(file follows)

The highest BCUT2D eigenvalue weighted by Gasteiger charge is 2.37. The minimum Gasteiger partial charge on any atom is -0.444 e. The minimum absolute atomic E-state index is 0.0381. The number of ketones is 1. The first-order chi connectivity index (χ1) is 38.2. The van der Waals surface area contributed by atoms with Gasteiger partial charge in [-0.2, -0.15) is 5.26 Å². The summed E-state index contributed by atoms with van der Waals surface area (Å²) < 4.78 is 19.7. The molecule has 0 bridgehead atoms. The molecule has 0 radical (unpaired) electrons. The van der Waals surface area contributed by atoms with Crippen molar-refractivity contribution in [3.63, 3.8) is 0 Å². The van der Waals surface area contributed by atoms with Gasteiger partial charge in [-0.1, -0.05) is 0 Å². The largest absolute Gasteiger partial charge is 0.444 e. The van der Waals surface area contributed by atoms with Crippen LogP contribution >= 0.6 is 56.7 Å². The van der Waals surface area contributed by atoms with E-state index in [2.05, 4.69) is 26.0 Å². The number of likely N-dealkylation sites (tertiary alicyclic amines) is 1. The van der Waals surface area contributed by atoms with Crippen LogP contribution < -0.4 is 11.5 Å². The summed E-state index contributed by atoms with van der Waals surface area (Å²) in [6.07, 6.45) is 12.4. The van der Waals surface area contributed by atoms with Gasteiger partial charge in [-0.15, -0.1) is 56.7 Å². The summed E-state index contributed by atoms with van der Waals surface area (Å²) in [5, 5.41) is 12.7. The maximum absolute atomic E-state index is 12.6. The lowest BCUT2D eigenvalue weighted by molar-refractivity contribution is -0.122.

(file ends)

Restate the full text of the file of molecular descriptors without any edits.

The highest BCUT2D eigenvalue weighted by Gasteiger charge is 2.37. The minimum Gasteiger partial charge on any atom is -0.444 e. The minimum absolute atomic E-state index is 0.0381. The number of ketones is 1. The first-order chi connectivity index (χ1) is 38.2. The van der Waals surface area contributed by atoms with Gasteiger partial charge in [-0.2, -0.15) is 5.26 Å². The summed E-state index contributed by atoms with van der Waals surface area (Å²) < 4.78 is 19.7. The molecule has 0 bridgehead atoms. The molecule has 0 radical (unpaired) electrons. The van der Waals surface area contributed by atoms with Crippen molar-refractivity contribution in [3.63, 3.8) is 0 Å². The van der Waals surface area contributed by atoms with Gasteiger partial charge in [-0.1, -0.05) is 0 Å². The largest absolute Gasteiger partial charge is 0.444 e. The van der Waals surface area contributed by atoms with Crippen LogP contribution >= 0.6 is 56.7 Å². The van der Waals surface area contributed by atoms with E-state index in [2.05, 4.69) is 26.0 Å². The number of likely N-dealkylation sites (tertiary alicyclic amines) is 1. The van der Waals surface area contributed by atoms with Crippen LogP contribution < -0.4 is 11.5 Å². The summed E-state index contributed by atoms with van der Waals surface area (Å²) in [6.07, 6.45) is 12.4. The van der Waals surface area contributed by atoms with Gasteiger partial charge in [-0.15, -0.1) is 56.7 Å². The summed E-state index contributed by atoms with van der Waals surface area (Å²) in [5, 5.41) is 12.7. The maximum absolute atomic E-state index is 12.6. The lowest BCUT2D eigenvalue weighted by molar-refractivity contribution is -0.122.